Boy, 15, 'knocked woman to the ground with one punch after row on Doncaster street'

A boy aged 15 knocked a woman to the ground with a single punch after a row on a Doncaster street.

Thursday, 19th September 2019, 15:41 pm
Updated Saturday, 28th September 2019, 05:39 am

The teenager, who cannot be named for legal reasons was initially accused of carrying out a hate crime because of his victim’s sexuality – but magistrates at Doncaster Youth Court did not believe that her sexual orientation was a factor in the assault.

The youth carried out the assault in Rossington, heard the court, after the victim’s sister had seen him and tried to avoid him.

Joanne Pointon, prosecuting, said the youth was trying to talk to her and was ‘being aggressive’, so she went to her sisters house to escape.

Doncaster Magistrates Court

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Her sister then came out and told him to go away and leave the area.

“She approached him, and as she approached he was aggressive towards her, making a comment about wearing boys’ shorts. She thought this was a comment related to her sexuality and was offended,” said Ms Pointon.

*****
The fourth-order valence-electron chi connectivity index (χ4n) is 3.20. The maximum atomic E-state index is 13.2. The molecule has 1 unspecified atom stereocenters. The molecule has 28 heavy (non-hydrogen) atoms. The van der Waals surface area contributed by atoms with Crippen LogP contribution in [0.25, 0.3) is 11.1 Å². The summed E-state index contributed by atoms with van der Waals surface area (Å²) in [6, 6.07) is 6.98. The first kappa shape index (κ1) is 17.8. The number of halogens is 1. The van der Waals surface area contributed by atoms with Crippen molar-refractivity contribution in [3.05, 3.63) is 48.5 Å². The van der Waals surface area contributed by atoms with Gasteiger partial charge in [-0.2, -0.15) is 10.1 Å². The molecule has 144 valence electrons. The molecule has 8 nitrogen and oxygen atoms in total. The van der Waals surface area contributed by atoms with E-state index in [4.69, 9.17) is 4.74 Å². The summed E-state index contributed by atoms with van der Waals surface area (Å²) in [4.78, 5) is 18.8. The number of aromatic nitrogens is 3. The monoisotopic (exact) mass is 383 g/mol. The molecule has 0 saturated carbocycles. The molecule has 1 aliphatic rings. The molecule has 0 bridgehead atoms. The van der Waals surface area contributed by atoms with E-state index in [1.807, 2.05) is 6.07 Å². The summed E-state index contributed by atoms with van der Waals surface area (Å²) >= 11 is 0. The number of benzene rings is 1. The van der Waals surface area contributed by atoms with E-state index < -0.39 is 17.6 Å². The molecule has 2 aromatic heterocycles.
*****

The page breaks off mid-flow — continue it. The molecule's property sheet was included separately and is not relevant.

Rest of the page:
“He came towards her with hands in his pockets and she was concerned he may have a weapon. He punched her to the mouth and caused her to fall the ground. She suffered a split lip.

“There was a view that it was a hate crime in relation to the comments that were made to the victim.”

Joanne Wagstaff, defending the teenager, said he was in full time education were staff spoke positively of the work he did.

She said the teenager felt there had been a degree of provocation and the victim had been aggressive and argumentative, pushing him along the road. She said he disputed it was a hate crime and had merely made an observation. She added the youth had pleaded guilty at the first opportunity and had no previous convictions

The teenager said he did not really know the victim’s sister, having met her on Facebook, and they had ‘not taken a shine to one another’. He said there was name calling but did not remember any remarks about shorts.

Presiding magistrate Richard Gregory said the bench accepted the argument that it was not a hate crime, and issued a four month referral order. It will involve meeting a panel, and agreeing a behaviour contract.

He awarded £100 compensation to be payed to the victim and a £21 victim surcharge.